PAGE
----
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Re-entry into the atmosphere

Re-entry into the atmosphere

  • On the Apollo missions, the craft re-entered the atmosphere after at least a partial orbit, and after discarding the larger part of what still remained of the spacecraft leaving only the small command module, a mere 5 tonnes of the
  • 3500 tonnes or more of the mass at launch.
  • From re-entry to splashdown was one of the most difficult, and in some ways the crudest part of the whole procedure.
  • Once again extreme accuracy was needed because the craft, by final use of the rocket power still available, must enter the atmosphere, at some 400 000 feet, through a ‘window’, as it is called, only 8 kilometres wide, and at an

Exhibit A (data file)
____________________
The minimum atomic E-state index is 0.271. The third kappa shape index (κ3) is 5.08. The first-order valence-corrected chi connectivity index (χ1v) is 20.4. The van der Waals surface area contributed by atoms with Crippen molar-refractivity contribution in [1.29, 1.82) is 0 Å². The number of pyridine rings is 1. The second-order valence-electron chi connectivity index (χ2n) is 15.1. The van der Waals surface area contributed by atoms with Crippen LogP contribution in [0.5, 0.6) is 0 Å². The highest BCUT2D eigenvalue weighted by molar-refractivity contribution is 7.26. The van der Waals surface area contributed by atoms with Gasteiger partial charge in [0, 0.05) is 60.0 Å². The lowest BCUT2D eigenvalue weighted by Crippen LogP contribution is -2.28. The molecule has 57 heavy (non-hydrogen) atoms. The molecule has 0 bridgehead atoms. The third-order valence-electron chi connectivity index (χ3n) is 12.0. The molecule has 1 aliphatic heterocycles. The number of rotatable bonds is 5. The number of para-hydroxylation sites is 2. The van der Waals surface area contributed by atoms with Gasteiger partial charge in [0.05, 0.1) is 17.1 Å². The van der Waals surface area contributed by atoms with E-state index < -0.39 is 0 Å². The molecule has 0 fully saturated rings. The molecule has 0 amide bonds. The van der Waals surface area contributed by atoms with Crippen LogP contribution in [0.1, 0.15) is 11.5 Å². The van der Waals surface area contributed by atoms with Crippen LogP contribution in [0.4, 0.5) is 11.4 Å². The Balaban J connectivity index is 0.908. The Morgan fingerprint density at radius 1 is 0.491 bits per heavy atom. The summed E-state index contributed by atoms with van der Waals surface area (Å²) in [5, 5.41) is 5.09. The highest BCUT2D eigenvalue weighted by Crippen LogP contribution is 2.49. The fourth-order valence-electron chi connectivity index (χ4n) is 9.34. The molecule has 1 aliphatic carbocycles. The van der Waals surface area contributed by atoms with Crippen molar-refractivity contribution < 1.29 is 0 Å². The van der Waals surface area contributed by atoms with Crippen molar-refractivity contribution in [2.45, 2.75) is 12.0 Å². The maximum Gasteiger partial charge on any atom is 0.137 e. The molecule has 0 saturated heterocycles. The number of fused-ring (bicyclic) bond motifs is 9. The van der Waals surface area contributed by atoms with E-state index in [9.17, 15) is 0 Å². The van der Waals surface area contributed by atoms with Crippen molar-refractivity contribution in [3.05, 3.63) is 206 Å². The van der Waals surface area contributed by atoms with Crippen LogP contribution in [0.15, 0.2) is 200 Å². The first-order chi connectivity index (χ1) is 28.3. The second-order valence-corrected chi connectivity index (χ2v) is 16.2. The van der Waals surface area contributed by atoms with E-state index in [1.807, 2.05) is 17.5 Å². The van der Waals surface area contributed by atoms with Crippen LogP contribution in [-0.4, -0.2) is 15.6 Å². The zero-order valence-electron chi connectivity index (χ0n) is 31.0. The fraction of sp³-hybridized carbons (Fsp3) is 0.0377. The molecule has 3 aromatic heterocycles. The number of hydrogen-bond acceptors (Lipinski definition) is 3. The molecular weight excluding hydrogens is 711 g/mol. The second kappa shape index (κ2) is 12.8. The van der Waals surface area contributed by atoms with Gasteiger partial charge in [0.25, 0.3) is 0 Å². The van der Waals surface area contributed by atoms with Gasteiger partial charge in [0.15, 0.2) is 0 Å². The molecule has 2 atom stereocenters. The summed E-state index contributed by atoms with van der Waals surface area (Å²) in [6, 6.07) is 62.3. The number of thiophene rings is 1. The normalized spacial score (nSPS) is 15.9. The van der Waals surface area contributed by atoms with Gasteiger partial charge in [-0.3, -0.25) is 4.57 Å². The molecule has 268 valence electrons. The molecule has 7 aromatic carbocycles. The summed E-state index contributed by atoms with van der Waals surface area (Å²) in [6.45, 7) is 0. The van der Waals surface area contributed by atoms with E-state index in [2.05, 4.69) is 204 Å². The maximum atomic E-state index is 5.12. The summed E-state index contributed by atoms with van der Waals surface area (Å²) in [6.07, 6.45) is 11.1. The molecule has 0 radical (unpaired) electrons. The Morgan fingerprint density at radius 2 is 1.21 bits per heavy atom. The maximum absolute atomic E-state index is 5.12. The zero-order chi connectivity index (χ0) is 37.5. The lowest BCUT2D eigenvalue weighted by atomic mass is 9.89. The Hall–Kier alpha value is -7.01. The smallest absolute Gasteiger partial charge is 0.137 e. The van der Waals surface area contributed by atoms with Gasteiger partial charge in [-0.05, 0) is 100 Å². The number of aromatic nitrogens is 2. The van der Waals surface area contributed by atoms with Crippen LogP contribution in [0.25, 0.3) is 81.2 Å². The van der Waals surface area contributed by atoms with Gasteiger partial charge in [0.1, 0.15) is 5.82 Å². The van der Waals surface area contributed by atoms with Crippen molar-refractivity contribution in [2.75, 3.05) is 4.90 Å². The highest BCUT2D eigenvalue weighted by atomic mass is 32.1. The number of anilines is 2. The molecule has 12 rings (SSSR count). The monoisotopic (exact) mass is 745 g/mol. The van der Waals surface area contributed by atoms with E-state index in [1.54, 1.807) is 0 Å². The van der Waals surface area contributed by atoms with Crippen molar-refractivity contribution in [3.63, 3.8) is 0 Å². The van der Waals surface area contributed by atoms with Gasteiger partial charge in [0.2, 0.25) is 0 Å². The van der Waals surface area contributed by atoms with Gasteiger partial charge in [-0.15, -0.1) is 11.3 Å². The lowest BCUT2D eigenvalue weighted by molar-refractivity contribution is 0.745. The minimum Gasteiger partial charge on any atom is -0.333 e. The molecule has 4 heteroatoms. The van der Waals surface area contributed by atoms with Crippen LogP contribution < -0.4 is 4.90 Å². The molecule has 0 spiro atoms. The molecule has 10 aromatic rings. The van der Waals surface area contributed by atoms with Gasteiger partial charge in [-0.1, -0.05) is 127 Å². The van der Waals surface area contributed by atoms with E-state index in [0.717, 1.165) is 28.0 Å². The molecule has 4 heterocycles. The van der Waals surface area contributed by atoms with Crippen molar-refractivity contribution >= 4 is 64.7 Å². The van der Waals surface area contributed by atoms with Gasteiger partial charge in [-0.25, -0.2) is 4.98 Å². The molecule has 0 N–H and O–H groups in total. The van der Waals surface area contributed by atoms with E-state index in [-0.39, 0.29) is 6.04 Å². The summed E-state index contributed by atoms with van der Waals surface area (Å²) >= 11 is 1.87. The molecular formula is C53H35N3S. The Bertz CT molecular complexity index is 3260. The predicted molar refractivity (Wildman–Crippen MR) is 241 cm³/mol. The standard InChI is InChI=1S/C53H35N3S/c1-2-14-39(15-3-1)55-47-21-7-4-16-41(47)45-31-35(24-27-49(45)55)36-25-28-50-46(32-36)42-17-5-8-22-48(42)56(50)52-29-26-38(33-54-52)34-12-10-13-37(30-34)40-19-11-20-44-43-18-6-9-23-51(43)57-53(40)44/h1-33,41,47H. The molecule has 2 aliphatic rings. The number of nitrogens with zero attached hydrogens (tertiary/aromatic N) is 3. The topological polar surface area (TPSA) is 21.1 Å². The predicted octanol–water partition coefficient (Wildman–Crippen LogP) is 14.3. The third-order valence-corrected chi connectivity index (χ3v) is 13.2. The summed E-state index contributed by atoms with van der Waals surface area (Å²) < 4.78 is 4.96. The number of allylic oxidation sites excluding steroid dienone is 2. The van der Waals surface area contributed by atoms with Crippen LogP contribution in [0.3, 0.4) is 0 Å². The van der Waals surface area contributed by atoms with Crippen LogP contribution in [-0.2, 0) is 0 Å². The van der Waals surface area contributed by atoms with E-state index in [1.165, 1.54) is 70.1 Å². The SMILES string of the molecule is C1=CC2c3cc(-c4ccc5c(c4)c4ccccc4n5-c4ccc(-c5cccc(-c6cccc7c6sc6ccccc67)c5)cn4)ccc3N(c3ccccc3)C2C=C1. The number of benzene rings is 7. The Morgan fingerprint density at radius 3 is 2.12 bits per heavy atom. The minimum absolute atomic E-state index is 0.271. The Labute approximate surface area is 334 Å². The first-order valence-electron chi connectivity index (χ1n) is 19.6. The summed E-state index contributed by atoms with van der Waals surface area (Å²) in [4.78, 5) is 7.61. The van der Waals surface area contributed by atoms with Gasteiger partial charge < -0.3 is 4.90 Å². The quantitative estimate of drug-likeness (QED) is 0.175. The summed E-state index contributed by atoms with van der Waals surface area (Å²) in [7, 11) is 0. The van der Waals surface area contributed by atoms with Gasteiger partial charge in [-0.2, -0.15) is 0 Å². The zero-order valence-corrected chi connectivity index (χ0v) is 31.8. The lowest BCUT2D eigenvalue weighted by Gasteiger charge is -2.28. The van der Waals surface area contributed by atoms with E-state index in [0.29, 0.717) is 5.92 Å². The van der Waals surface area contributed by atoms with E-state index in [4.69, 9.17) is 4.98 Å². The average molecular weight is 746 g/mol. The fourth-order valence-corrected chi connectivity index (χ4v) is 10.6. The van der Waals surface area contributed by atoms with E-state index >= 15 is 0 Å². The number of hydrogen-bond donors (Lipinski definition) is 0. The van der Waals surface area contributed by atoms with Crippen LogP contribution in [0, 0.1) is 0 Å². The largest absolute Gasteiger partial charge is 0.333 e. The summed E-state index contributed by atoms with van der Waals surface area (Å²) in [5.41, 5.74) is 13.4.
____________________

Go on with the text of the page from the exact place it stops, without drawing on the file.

• angle of between 5.6° and 7.2° to the top of the atmosphere – if it entered too steeply it would have burned up,
  •  if too shallowly it would have bounced off again. Not only is the angle of entry very critical, but the craft also had to be manoeuvred into such a position that it encountered maximum drag (from drag rather than skin friction) and so maximum retardation of about 6 g.
  •  Even so, the speed was so high, and the skin friction so great, that the heat generated was quite alarming, the surface of the craft was burnt and scarred, and the air ionised so that radio communication between the earth and the crew was temporarily interrupted.
  • When denser air was reached, first a drogue parachute was released, followed by at least three large parachutes, and these reduced the velocity sufficiently for any surplus fuel to be jettisoned, and finally for a reasonably soft splash-down in the sea, again with reasonable accuracy of position.

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